It seems the media are playing up the idea of an online because it is new, and it is in many ways as the advances in online technologies have facilitated a higher level of use to make it a way of reaching a lot of people. But you cannot guarantee an audience. Perhaps Iain Dale is right, confirming the Downes and Mui thesis that email is the killer application - if you have a big enough database you can reach a lot of people and mobilise them. Perhaps they can also be pulled to other online campaign tools and drawn into the campaign. The Conservatives are far more organised in using email strategically. I hear from them once a week, I signed up to Labour from three emails and have received nothing - either I am on a blacklist or they just don't want to talk to me, or they are not using their database very well (anyone from Labour know the answer?). Liberal Democrats are less frequent and the e-newsletter is less flashy, but they also seem to have grasped email.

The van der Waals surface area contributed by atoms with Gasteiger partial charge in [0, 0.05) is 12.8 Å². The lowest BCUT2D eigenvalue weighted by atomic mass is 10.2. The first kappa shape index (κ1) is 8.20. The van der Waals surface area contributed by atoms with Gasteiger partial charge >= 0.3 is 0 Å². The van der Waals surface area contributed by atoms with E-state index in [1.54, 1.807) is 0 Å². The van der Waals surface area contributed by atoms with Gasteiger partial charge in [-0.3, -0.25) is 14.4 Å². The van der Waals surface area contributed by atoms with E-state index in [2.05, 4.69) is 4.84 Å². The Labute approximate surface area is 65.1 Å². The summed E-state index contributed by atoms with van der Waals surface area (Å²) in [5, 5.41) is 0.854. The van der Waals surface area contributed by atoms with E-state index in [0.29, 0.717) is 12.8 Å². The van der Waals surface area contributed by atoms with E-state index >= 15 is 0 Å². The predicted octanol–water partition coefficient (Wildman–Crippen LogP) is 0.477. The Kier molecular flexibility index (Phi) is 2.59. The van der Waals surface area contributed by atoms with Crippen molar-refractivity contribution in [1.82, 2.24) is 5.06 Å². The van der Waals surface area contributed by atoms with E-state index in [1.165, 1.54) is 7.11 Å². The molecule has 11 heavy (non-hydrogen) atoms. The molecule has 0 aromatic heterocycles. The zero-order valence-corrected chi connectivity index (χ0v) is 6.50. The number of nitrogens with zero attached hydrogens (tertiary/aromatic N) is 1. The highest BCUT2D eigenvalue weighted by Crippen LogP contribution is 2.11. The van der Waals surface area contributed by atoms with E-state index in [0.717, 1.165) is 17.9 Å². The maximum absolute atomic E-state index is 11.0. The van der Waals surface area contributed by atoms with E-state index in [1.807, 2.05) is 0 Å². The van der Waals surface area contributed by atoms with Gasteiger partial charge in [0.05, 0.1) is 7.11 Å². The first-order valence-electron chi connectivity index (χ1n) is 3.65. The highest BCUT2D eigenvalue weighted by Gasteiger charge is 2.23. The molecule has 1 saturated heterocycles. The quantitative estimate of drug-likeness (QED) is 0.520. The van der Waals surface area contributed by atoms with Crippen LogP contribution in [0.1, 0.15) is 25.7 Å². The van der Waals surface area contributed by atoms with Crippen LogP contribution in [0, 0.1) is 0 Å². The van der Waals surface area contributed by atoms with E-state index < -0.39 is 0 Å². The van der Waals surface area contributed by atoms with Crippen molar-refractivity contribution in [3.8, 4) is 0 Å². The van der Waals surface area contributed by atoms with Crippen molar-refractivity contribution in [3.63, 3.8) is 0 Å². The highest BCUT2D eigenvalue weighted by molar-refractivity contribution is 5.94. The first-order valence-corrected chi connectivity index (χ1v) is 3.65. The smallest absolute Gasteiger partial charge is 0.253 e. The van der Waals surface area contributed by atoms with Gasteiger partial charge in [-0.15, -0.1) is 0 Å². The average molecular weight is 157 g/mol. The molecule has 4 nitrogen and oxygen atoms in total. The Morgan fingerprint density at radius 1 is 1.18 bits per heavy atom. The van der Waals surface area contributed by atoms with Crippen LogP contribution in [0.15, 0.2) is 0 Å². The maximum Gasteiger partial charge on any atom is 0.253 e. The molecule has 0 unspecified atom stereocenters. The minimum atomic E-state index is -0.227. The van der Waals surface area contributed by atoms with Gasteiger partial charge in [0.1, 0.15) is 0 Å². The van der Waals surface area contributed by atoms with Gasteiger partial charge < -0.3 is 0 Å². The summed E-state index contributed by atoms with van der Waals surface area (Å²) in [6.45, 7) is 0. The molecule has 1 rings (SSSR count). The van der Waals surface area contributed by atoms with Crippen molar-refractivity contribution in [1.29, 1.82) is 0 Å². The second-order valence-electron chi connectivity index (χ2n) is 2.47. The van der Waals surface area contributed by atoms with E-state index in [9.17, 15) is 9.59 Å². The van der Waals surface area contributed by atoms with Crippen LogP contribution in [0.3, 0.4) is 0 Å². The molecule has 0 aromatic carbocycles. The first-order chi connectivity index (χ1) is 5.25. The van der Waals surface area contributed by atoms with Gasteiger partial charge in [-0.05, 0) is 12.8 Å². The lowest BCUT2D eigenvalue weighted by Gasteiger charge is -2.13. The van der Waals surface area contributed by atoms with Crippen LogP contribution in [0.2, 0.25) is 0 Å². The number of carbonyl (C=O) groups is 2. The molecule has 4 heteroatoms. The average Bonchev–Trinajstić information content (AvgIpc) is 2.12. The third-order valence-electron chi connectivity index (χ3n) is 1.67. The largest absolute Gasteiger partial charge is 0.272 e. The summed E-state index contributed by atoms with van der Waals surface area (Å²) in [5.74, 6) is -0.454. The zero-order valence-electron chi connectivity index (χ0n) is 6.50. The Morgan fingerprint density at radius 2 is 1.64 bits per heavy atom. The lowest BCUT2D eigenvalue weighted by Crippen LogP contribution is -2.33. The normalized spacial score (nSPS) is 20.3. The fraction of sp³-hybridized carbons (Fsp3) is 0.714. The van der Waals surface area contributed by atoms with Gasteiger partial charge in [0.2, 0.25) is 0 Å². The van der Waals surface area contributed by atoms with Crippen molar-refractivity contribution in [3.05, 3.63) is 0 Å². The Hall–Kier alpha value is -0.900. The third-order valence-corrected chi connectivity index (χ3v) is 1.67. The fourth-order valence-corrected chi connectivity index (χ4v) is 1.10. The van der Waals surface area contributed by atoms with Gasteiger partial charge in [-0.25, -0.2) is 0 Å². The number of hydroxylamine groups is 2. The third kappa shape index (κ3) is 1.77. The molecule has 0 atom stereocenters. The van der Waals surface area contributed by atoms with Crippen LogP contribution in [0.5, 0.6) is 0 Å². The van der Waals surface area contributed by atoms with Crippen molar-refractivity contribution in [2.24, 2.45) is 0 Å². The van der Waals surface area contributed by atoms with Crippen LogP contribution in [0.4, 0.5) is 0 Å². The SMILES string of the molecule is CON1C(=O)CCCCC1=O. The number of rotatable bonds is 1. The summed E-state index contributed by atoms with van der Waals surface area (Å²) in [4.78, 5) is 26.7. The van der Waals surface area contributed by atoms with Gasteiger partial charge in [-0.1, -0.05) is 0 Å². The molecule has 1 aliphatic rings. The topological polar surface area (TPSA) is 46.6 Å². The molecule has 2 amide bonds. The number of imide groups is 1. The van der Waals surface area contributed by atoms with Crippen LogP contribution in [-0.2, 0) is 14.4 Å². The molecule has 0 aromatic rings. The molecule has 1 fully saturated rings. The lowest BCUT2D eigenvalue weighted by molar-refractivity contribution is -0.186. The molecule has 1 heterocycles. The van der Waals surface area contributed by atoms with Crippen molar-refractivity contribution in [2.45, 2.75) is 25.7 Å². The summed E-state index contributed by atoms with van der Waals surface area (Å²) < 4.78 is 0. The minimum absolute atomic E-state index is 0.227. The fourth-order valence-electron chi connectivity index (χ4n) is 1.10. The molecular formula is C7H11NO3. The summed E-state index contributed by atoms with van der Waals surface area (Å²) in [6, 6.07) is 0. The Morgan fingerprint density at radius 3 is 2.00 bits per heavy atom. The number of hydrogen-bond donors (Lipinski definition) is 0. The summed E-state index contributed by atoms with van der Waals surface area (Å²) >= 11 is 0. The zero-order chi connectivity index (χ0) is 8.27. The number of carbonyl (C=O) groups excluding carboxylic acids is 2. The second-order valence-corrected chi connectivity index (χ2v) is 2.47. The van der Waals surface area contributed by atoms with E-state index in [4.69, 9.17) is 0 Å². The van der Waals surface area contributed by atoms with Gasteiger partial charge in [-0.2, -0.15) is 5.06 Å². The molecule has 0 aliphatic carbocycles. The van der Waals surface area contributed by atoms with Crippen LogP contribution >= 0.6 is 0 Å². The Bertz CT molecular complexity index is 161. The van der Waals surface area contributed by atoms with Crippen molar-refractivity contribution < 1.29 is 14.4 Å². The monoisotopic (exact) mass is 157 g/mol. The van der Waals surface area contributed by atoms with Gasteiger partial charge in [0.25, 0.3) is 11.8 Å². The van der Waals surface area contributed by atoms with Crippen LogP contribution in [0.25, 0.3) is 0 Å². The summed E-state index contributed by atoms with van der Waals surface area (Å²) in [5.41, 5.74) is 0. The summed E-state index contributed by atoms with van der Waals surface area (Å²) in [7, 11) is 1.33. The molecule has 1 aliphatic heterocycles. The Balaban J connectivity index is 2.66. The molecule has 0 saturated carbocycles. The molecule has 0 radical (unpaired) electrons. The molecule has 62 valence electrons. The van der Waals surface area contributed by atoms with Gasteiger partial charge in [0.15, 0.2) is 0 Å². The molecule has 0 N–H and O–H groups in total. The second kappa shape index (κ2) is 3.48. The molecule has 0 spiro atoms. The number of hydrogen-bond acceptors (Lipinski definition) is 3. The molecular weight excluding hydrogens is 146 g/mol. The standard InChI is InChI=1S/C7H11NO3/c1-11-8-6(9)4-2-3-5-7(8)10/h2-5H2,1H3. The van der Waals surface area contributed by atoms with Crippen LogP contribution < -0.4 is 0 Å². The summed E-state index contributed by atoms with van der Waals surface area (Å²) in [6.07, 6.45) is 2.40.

Online campaigning needs a pull - an audience needs to be drawn to the sites of parties, their social networks and their Twitter feeds. Obama provided a pull unique to him it could be argued (I think it was unique to the time and mood); in the context of low trust in politicians generally; when the party leaders have been around for a while; when support is not unequivocal for either party and many may be voting for the least worst option, parties in the UK need a big pull factor if the Internet is going to be a vote winner either as a tool for activists or for voter engagement.

Is Brown really Britain's worst dressed man?